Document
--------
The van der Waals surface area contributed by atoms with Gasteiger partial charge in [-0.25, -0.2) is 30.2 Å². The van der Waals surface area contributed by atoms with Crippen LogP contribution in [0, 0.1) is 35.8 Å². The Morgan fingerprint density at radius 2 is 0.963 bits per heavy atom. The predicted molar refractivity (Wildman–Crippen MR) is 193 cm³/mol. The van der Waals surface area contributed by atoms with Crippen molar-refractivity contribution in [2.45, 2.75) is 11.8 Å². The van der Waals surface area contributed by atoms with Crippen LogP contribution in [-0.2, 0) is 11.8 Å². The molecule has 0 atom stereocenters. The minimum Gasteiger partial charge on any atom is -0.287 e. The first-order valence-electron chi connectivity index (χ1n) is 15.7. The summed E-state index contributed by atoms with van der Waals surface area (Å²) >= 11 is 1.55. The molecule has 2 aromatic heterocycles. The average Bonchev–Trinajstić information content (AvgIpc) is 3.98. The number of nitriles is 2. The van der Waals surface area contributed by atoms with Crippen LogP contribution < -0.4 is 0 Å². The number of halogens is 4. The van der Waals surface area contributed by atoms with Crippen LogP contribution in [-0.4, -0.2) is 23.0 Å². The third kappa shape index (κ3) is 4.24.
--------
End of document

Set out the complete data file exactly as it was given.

The van der Waals surface area contributed by atoms with Gasteiger partial charge in [-0.25, -0.2) is 30.2 Å². The van der Waals surface area contributed by atoms with Crippen LogP contribution in [0, 0.1) is 35.8 Å². The Morgan fingerprint density at radius 2 is 0.963 bits per heavy atom. The predicted molar refractivity (Wildman–Crippen MR) is 193 cm³/mol. The van der Waals surface area contributed by atoms with Crippen molar-refractivity contribution in [2.45, 2.75) is 11.8 Å². The van der Waals surface area contributed by atoms with Crippen LogP contribution in [-0.2, 0) is 11.8 Å². The molecule has 0 atom stereocenters. The minimum Gasteiger partial charge on any atom is -0.287 e. The first-order valence-electron chi connectivity index (χ1n) is 15.7. The summed E-state index contributed by atoms with van der Waals surface area (Å²) >= 11 is 1.55. The molecule has 2 aromatic heterocycles. The average Bonchev–Trinajstić information content (AvgIpc) is 3.98. The number of nitriles is 2. The van der Waals surface area contributed by atoms with Crippen LogP contribution < -0.4 is 0 Å². The number of halogens is 4. The van der Waals surface area contributed by atoms with Crippen LogP contribution in [-0.4, -0.2) is 23.0 Å². The third kappa shape index (κ3) is 4.24.